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Wildfire areas remain closed

Forest Service officials warn hikers to use good judgment

Danie Harrelson

— A large chunk of the Mount Zirkel Wilderness is still closed for good reason.

The U.S. Forest Service wants to protect would-be visitors from what they cannot see. Although mop-up efforts have begun on the Mount Zirkel Complex, the fire is not out.

And that presents several unforeseen hazards to people who might wander into the closure area.

“It’s just not safe back there,” forest protection officer Jon Halverson said.

Trees charred in the 31,000-acre blaze could fall, debris on the forest floor is smoldering and the potential for flare-ups still exists.

“Things could still go up and move again,” Halverson said.

Recent rain and cooler temperatures are deceiving because people assume the fire is gone and they can return to the forest, he said.

People put themselves in danger when they choose to disregard the wilderness closure and wander into such a hazardous area, he said.

Signs are posted throughout the closure boundary to alert passersby to the importance of staying out.

But those warnings have been ignored, Halverson said. Motorists have driven around signs posted in the middle of the road and exited their vehicles to take a closer look.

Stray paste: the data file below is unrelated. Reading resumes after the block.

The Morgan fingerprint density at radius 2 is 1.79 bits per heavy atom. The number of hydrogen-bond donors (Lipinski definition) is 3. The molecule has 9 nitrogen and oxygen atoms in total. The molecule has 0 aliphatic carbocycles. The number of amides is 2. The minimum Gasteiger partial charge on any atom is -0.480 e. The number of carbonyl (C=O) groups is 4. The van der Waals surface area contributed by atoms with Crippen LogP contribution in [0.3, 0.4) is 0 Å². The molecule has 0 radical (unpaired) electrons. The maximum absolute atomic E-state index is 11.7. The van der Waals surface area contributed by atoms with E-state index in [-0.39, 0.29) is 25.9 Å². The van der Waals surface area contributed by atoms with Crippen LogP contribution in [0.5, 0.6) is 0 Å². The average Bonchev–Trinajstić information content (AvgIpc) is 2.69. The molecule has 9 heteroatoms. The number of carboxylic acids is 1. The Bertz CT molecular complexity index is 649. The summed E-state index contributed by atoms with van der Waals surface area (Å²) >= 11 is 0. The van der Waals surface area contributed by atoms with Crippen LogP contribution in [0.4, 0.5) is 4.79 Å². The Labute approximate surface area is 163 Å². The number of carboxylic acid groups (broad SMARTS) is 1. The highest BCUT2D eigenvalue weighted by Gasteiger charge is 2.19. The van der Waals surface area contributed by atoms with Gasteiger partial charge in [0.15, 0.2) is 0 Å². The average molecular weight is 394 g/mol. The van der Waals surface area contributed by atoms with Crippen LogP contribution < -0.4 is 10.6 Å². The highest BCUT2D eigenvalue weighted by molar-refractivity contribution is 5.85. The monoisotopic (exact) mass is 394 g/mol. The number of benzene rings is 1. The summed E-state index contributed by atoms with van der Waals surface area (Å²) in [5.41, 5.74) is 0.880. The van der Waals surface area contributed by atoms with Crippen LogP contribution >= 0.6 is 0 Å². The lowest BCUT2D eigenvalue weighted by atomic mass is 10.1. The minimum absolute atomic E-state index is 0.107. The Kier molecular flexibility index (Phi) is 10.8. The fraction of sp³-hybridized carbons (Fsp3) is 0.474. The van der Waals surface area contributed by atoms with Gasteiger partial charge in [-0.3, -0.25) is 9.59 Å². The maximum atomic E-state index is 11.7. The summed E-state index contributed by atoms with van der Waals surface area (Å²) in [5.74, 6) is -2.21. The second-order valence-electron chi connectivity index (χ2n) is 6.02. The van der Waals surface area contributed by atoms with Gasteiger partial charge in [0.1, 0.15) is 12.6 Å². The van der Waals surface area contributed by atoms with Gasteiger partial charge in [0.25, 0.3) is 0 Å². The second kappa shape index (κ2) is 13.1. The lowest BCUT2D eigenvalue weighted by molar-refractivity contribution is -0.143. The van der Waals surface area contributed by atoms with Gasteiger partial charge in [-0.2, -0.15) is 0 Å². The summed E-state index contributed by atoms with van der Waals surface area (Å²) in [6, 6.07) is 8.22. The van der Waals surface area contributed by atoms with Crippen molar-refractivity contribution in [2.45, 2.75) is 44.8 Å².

Halverson said he doesn’t know the extent of the problem, but he is disappointed by the disregard people have shown for the wilderness closure.

The public’s safety is imperative, Forest Service spokeswoman Diann Pipher said.

Halverson, who is monitoring the fire, has given warnings to several people seen walking in the closure area. People who enter the Mount Zirkel Wilderness closure area face fines up to $5,000 and six months in jail.

Pipher and Halverson cautioned would-be offenders to consider the risks before they cross closure boundaries.

Local law enforcement and forest protection officers can issue tickets and any Forest Service personnel can report an offense if they see it.

It doesn’t matter if people enter the closure area in a vehicle or on foot because they face the same penalty, Halverson said.

People who wander into closed areas also get in the way of rehabilitative efforts, he said.

Forest Service officials do not know when they will lift the closure.

“We are evaluating the situation,” Halverson said.

In the meantime, Forest Service officials stress the need to stay away from prohibited wilderness and forest areas.

“The public will be told when it’s time to go back,” Halverson said.


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